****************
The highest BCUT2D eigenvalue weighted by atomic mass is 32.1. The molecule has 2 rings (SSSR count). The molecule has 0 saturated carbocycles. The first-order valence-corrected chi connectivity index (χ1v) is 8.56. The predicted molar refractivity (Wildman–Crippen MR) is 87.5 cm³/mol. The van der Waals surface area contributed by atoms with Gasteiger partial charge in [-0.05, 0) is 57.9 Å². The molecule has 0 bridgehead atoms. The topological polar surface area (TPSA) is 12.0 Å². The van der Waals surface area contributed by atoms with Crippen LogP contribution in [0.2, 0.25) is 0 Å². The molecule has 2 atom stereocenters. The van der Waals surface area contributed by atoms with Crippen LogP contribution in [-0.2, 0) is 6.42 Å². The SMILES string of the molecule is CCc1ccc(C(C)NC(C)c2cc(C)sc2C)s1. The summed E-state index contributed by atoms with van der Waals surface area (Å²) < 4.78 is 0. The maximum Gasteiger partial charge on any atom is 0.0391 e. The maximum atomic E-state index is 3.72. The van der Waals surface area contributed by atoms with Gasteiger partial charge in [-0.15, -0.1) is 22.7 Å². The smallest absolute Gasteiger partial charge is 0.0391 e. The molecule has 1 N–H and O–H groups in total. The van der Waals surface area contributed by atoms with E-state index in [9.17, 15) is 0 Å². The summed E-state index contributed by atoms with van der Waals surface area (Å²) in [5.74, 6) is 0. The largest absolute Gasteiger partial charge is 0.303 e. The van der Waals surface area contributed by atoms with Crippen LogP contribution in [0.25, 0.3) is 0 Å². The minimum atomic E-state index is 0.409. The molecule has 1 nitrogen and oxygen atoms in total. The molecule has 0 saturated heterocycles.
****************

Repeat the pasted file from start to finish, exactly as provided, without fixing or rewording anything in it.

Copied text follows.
The highest BCUT2D eigenvalue weighted by atomic mass is 32.1. The molecule has 2 rings (SSSR count). The molecule has 0 saturated carbocycles. The first-order valence-corrected chi connectivity index (χ1v) is 8.56. The predicted molar refractivity (Wildman–Crippen MR) is 87.5 cm³/mol. The van der Waals surface area contributed by atoms with Gasteiger partial charge in [-0.05, 0) is 57.9 Å². The molecule has 0 bridgehead atoms. The topological polar surface area (TPSA) is 12.0 Å². The van der Waals surface area contributed by atoms with Crippen LogP contribution in [0.2, 0.25) is 0 Å². The molecule has 2 atom stereocenters. The van der Waals surface area contributed by atoms with Crippen LogP contribution in [-0.2, 0) is 6.42 Å². The SMILES string of the molecule is CCc1ccc(C(C)NC(C)c2cc(C)sc2C)s1. The summed E-state index contributed by atoms with van der Waals surface area (Å²) < 4.78 is 0. The maximum Gasteiger partial charge on any atom is 0.0391 e. The maximum atomic E-state index is 3.72. The van der Waals surface area contributed by atoms with Gasteiger partial charge in [-0.15, -0.1) is 22.7 Å². The smallest absolute Gasteiger partial charge is 0.0391 e. The molecule has 1 N–H and O–H groups in total. The van der Waals surface area contributed by atoms with E-state index in [9.17, 15) is 0 Å². The summed E-state index contributed by atoms with van der Waals surface area (Å²) in [5.74, 6) is 0. The largest absolute Gasteiger partial charge is 0.303 e. The van der Waals surface area contributed by atoms with Crippen LogP contribution in [0.25, 0.3) is 0 Å². The minimum atomic E-state index is 0.409. The molecule has 1 nitrogen and oxygen atoms in total. The molecule has 0 saturated heterocycles.